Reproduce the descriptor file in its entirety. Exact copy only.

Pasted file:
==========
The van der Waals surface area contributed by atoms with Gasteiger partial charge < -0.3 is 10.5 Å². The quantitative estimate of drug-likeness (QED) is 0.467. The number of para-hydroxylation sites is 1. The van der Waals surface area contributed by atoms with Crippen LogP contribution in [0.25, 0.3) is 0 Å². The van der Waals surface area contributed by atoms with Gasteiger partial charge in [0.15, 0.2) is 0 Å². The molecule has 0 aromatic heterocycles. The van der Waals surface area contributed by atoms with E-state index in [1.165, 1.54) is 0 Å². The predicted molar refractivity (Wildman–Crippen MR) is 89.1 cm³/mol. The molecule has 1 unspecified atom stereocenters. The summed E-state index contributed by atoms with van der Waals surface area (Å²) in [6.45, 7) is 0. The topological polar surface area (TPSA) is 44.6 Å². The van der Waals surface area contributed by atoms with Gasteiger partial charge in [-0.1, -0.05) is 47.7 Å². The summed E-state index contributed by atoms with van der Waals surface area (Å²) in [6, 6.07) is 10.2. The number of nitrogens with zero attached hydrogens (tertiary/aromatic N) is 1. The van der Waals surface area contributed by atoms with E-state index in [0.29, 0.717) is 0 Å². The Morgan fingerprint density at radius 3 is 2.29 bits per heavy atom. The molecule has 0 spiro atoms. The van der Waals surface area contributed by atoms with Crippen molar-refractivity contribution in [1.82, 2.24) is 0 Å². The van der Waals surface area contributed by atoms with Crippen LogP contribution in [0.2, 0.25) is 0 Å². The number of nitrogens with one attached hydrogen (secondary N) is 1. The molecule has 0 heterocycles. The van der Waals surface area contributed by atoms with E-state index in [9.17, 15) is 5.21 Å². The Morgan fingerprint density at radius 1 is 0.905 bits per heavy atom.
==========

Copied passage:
The van der Waals surface area contributed by atoms with Gasteiger partial charge < -0.3 is 10.5 Å². The quantitative estimate of drug-likeness (QED) is 0.467. The number of para-hydroxylation sites is 1. The van der Waals surface area contributed by atoms with Crippen LogP contribution in [0.25, 0.3) is 0 Å². The van der Waals surface area contributed by atoms with Gasteiger partial charge in [0.15, 0.2) is 0 Å². The molecule has 0 aromatic heterocycles. The van der Waals surface area contributed by atoms with E-state index in [1.165, 1.54) is 0 Å². The predicted molar refractivity (Wildman–Crippen MR) is 89.1 cm³/mol. The molecule has 1 unspecified atom stereocenters. The summed E-state index contributed by atoms with van der Waals surface area (Å²) in [6.45, 7) is 0. The topological polar surface area (TPSA) is 44.6 Å². The van der Waals surface area contributed by atoms with Gasteiger partial charge in [-0.1, -0.05) is 47.7 Å². The summed E-state index contributed by atoms with van der Waals surface area (Å²) in [6, 6.07) is 10.2. The number of nitrogens with zero attached hydrogens (tertiary/aromatic N) is 1. The van der Waals surface area contributed by atoms with E-state index in [0.29, 0.717) is 0 Å². The Morgan fingerprint density at radius 3 is 2.29 bits per heavy atom. The molecule has 0 spiro atoms. The van der Waals surface area contributed by atoms with Crippen molar-refractivity contribution in [1.82, 2.24) is 0 Å². The van der Waals surface area contributed by atoms with Crippen LogP contribution in [0.2, 0.25) is 0 Å². The number of nitrogens with one attached hydrogen (secondary N) is 1. The molecule has 0 heterocycles. The van der Waals surface area contributed by atoms with E-state index in [9.17, 15) is 5.21 Å². The Morgan fingerprint density at radius 1 is 0.905 bits per heavy atom.